The most recent controversy to emerge is David Lama's return to Cerro Torre. Having already run into a hornet's nest of controversy regarding the placement of bolts and leaving equipment on the mountain, Lama still wants (needs?) to finish his free ascent of the Compressor Route. Having pledged to avoid the excesses of the first trip, he has now announced that if necessary he will get to the summit and rappel down to place any needed gear. This is according to Colin Haley's excellent blog post on the topic.
Naturally, given such a controversial backstory, this latest move has even spawned an online petition, with over 800 signatures at last count, urging Lama's sponsors to "Stop their Support of his Bolting Actions on Cerro Torre."
At some point I am wondering when somebody, besides myself, is going to see that the nub of the controversy is not Lama's alleged intention to "rap-bolt" Cerro Torre. After all suppose he aided up and put in the bolts on lead? This distinction was not enough for some in California in the early 80s who chided John Bachar for using hooks to put in the bolts on the Bachar-Yerian instead of from non-aid drilling stances. No the Lama spectacle is about something else.
It seems to me that there is an instinctual understanding out there that we are truly at the end of the frontier phase of climbing. Not everything has been climbed, but now everything can be climbed. It is not the murder of the impossible as Messner puts it but more like Nietzsche's Twilight of the Idols. The belief in the "shining mountain," to borrow Pete Boardman's phrase is no longer sustainable, or at least not in the current context of late-phase alpinism. I think there is a kind of despair out there at the recognition of the truth of this.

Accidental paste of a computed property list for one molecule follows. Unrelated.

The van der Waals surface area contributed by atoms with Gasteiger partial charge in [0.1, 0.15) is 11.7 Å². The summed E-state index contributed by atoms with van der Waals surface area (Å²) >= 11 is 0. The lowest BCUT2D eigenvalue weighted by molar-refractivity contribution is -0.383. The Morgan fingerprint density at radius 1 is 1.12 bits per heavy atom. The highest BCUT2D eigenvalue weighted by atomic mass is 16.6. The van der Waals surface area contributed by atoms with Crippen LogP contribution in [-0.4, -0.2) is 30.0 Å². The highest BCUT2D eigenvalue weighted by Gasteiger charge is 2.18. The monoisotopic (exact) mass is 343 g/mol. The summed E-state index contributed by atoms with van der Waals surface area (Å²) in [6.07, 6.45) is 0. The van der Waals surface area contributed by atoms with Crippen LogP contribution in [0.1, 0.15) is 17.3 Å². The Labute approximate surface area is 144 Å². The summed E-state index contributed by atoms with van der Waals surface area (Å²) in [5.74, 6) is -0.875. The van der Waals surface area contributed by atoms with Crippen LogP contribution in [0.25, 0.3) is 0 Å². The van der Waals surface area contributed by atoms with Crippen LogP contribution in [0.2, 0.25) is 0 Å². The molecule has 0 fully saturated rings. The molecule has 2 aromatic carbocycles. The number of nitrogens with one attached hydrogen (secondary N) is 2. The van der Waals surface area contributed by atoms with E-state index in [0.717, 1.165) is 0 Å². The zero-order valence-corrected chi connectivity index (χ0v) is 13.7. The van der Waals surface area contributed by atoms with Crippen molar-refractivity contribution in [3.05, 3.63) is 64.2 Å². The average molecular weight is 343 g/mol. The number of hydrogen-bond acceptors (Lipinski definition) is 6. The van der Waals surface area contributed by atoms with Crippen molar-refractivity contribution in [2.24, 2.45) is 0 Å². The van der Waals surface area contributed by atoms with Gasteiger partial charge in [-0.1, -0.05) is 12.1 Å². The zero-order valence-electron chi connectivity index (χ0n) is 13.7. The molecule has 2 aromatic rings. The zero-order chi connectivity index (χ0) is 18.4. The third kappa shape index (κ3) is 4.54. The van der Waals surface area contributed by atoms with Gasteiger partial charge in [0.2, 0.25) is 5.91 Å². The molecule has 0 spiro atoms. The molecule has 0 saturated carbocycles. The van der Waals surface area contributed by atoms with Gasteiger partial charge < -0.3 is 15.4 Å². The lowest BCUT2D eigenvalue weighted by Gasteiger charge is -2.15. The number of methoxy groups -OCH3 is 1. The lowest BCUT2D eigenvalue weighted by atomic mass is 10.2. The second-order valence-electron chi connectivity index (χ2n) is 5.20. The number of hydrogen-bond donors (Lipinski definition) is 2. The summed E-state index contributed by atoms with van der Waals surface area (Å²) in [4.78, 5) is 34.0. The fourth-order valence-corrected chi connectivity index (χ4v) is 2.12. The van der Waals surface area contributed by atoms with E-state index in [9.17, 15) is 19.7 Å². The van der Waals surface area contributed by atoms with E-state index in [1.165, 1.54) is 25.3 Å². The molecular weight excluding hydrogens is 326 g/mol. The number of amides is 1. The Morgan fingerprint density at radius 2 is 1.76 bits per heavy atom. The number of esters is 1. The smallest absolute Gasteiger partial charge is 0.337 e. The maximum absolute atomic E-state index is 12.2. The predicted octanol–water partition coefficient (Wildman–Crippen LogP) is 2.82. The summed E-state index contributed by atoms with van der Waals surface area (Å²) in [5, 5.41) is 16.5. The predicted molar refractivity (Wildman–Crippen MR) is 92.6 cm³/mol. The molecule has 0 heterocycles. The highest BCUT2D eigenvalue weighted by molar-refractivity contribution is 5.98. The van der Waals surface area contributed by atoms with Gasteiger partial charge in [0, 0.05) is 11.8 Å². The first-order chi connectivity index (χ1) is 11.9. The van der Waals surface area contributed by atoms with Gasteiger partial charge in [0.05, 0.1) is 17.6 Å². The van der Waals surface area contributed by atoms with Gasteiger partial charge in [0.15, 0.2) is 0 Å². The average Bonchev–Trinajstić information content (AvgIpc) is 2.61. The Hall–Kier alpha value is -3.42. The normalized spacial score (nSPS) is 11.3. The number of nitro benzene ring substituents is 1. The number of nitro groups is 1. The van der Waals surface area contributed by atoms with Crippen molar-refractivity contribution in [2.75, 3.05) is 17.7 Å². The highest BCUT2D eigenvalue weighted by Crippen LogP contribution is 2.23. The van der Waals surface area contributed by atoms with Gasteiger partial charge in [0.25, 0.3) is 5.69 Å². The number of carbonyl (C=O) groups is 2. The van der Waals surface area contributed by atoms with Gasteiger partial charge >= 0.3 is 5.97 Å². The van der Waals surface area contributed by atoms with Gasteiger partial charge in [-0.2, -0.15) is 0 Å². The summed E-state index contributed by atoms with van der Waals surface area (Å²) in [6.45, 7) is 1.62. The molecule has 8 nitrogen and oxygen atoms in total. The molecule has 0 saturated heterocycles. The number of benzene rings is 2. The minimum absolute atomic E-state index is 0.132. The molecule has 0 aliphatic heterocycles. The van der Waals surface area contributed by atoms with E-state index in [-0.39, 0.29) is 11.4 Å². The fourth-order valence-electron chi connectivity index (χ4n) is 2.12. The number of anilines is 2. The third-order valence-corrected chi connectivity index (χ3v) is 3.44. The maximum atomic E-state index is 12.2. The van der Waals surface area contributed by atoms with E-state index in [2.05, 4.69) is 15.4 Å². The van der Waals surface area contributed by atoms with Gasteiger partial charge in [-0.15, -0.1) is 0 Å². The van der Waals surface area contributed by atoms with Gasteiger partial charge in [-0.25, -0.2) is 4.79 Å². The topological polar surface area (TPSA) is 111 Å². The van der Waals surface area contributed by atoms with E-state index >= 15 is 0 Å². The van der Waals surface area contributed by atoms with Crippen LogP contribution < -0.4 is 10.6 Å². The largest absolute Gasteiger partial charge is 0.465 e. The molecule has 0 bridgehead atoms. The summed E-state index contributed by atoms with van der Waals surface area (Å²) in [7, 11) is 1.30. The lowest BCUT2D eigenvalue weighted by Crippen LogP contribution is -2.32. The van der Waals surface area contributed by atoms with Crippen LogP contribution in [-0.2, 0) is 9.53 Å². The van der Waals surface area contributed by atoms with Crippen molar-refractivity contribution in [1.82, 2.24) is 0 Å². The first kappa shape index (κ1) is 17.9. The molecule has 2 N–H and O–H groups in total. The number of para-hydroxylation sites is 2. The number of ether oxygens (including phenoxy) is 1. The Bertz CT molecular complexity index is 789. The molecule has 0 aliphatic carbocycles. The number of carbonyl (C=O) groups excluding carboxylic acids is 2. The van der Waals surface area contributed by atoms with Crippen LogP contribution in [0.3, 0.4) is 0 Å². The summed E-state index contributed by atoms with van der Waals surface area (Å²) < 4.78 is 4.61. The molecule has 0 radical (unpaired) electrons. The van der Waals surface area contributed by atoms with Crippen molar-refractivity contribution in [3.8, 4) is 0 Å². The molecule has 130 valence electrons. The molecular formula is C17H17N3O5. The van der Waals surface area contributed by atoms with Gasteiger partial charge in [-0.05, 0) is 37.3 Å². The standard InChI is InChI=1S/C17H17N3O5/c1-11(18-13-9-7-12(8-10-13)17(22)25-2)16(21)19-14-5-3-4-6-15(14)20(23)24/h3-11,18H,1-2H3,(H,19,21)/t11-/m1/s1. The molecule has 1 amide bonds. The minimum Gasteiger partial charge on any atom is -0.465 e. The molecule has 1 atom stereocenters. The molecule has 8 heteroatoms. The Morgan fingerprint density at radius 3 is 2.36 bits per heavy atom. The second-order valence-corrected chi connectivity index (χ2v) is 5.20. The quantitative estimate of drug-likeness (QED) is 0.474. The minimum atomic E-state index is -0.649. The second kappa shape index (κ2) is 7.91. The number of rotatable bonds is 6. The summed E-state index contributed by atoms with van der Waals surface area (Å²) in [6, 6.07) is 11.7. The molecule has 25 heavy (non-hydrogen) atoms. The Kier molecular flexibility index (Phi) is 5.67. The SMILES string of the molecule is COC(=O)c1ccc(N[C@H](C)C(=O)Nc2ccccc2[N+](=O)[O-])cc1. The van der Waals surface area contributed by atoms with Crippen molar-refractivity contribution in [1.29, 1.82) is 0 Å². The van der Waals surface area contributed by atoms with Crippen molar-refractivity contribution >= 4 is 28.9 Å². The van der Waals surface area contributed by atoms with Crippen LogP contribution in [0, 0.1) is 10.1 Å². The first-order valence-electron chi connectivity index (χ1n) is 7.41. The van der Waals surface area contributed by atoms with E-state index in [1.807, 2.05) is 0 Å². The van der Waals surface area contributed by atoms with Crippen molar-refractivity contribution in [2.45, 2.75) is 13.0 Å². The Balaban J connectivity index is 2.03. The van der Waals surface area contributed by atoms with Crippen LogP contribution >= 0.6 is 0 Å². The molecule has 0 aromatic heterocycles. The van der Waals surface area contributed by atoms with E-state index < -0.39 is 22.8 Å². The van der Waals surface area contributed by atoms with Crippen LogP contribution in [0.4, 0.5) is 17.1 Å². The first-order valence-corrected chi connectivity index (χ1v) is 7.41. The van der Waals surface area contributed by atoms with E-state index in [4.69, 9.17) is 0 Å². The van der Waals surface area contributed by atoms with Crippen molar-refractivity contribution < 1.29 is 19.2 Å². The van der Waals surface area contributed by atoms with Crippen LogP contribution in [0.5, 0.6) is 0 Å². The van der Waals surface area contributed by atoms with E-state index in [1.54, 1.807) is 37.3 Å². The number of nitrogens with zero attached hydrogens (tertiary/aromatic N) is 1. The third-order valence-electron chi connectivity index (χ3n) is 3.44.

Do I think Lama is behaving appropriately? Not particularly. But I think the whole project of a "free ascent" of an immense wind-buffeted rime-encrusted spire seems petty and media-driven in the first place. What is missing is not adventure but purpose. We are at the saturation point, squeezing what we can out of the most spectacular walls and summits while we can. What does a "first ascent" mean when anything can be climbed, even by so-called "fair means?" That is a debate that successive generations will have to deal with in real terms, not merely hypothetical ones. It is the legacy the present is leaving to the future.